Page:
More bias - a short update

On Warseer , a perceptive poster noted that a high percentage of respondents indicated that researching military history was important to them. That, to him, shows that the main respondents to our survey were historical gamers. We thought that was worth a further look. ( part 1  , part 2  , part 3  , part 4 , part 6  )

Originally, that question actually asked something akin to “I love to research the history and fluff of my armies”. The idea was that it would be relevant for those who, say, enjoy reading Black Library novels and background stories and get inspired to theme their armies and battles that way. However, because of the feedback of some of the people who read the draft survey - and yes, who are focused more on historical wargaming - the question was changed to simply “I love to research military history.” So obviously it’s not our fault! ;-)

To verify the above statement, I used the already extant filters for those who indicate the love fantasy gaming, Sci-Fi gaming, who love both, and those who indicate they are not interested in Sci-Fi or Fantasy or Steampunk or Alternative history. I also made a new combofilter that selects only those who indicate they are not interested in any of the above. Shock-horror: the hard-hardcore historical wargamers comprise only 435 of 7759 respondents, again confirming what we (following Rick Priestley ;-)) suggested in the previous blog: the difference may be more artificial than previously thought. This suggests the overwhelming majority of gamers will play at least some not strictly historical games if offered. The small group who do not is all male (0% female, 1.38% ‘don’t care’), is much older than average, though there are still some under 30 and even under 18, and is divided similarly worldwide as the overall group. No surprise: this group loves to research military history (85%). The rest do so ‘to some degree’.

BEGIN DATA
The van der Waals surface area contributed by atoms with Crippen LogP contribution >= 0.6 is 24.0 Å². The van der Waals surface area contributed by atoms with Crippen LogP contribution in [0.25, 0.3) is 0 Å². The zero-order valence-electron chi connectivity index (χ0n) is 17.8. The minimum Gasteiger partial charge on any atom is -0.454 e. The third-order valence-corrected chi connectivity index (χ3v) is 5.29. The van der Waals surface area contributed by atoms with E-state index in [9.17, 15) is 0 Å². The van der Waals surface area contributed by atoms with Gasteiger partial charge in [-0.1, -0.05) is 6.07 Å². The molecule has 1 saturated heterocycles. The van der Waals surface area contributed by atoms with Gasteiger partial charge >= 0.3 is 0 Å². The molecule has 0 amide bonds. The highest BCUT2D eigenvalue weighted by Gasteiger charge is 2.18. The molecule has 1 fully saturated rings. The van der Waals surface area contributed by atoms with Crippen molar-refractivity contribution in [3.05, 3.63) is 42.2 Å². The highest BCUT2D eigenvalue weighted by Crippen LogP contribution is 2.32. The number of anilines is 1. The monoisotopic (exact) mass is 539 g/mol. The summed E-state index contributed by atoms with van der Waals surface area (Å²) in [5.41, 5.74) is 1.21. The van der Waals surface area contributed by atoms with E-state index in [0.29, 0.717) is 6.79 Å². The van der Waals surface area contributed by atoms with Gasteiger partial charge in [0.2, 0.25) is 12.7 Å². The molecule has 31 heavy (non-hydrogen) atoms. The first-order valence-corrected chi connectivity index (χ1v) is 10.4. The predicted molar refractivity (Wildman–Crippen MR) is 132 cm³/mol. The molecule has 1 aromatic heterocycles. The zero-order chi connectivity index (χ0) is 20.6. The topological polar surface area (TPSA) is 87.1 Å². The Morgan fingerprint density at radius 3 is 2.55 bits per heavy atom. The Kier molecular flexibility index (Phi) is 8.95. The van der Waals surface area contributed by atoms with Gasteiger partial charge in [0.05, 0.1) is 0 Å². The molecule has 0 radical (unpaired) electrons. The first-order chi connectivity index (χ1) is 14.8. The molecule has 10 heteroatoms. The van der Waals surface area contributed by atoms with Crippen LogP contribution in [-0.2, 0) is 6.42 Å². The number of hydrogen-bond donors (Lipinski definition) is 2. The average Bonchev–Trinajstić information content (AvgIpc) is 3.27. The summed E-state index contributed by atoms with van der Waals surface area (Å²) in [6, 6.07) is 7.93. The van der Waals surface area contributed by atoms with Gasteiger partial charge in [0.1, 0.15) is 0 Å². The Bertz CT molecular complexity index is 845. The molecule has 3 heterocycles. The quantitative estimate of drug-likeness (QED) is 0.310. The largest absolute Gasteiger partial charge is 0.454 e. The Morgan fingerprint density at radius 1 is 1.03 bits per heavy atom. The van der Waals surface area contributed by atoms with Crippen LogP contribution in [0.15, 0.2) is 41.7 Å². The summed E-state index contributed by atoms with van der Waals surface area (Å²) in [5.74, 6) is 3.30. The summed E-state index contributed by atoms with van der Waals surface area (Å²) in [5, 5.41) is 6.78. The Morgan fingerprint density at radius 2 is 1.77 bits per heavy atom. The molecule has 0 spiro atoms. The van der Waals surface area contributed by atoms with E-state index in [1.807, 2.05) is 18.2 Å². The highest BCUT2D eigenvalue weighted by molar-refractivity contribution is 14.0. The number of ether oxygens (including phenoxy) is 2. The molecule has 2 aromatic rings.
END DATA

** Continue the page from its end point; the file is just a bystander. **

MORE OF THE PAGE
Now what about the rest? As you can see in the graphs below, about 54% overall indicates they love to research military history. Once you select for those who indicate that Fantasy is a favourite, Sci-Fi is a favourite, or a combination of both (the differences are very small), the love for research drops to roughly 38%. The intermediate answer ‘to some degree’ goes up to about the same level and the ‘don’t care’ come up from about 15% to roughly 22%. It may be that the latter group is the one who feels army books (of whatever kind) provide all they need and care to know to play the game. For those who don’t care about one of the not-strictly historical categories, the importance of research goes up to about 65%, with both other categories losing about 5%.

So what can we conclude from this? Obviously research is not for everyone. Even among the hard-hardcore historical gamers some don’t feel a need to research every unit and every stitch and button. It’s also obvious that even among those who indicate that Sci-Fi and Fantasy gaming are favourite topics, researching military history (perhaps to be interpreted very broadly as in the original question) is still an important part of the hobby for a significant section of the community.

Below, from left to right, the importance of researching military history (top bar: don’t care - middle: to some degree - bottom: definitely) for all respondents, for those who love Sci-Fi and Fantasy and for those who aren’t interested in one of the above categories. Note that the importance of high quality painting hardly seems to change for these selections.

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